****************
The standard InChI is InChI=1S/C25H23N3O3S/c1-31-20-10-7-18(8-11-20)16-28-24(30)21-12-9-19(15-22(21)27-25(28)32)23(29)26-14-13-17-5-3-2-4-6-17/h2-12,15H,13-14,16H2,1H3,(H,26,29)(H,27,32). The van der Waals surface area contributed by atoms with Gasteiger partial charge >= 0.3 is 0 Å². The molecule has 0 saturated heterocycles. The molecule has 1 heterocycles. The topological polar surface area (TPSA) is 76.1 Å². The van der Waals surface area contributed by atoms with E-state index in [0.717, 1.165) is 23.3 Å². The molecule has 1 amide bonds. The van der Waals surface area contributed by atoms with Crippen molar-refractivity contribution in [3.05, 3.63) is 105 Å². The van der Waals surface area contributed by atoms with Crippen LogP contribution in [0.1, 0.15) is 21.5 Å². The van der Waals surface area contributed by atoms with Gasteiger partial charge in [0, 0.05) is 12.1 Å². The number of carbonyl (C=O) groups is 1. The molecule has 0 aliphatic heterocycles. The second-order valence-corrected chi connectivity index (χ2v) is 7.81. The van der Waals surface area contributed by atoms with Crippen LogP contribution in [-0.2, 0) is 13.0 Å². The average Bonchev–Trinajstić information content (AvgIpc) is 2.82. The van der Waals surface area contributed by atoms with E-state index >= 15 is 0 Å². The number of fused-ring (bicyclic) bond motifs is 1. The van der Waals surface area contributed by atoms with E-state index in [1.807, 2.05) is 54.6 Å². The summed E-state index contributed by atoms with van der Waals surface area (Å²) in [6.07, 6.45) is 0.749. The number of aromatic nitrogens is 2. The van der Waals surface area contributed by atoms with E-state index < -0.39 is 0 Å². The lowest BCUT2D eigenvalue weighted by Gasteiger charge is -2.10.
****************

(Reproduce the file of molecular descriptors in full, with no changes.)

The standard InChI is InChI=1S/C25H23N3O3S/c1-31-20-10-7-18(8-11-20)16-28-24(30)21-12-9-19(15-22(21)27-25(28)32)23(29)26-14-13-17-5-3-2-4-6-17/h2-12,15H,13-14,16H2,1H3,(H,26,29)(H,27,32). The van der Waals surface area contributed by atoms with Gasteiger partial charge >= 0.3 is 0 Å². The molecule has 0 saturated heterocycles. The molecule has 1 heterocycles. The topological polar surface area (TPSA) is 76.1 Å². The van der Waals surface area contributed by atoms with E-state index in [0.717, 1.165) is 23.3 Å². The molecule has 1 amide bonds. The van der Waals surface area contributed by atoms with Crippen molar-refractivity contribution in [3.05, 3.63) is 105 Å². The van der Waals surface area contributed by atoms with Crippen LogP contribution in [0.1, 0.15) is 21.5 Å². The van der Waals surface area contributed by atoms with Gasteiger partial charge in [0, 0.05) is 12.1 Å². The number of carbonyl (C=O) groups is 1. The molecule has 0 aliphatic heterocycles. The second-order valence-corrected chi connectivity index (χ2v) is 7.81. The van der Waals surface area contributed by atoms with Crippen LogP contribution in [-0.2, 0) is 13.0 Å². The average Bonchev–Trinajstić information content (AvgIpc) is 2.82. The van der Waals surface area contributed by atoms with E-state index >= 15 is 0 Å². The number of fused-ring (bicyclic) bond motifs is 1. The van der Waals surface area contributed by atoms with E-state index in [1.807, 2.05) is 54.6 Å². The summed E-state index contributed by atoms with van der Waals surface area (Å²) in [6.07, 6.45) is 0.749. The number of aromatic nitrogens is 2. The van der Waals surface area contributed by atoms with E-state index < -0.39 is 0 Å². The lowest BCUT2D eigenvalue weighted by Gasteiger charge is -2.10.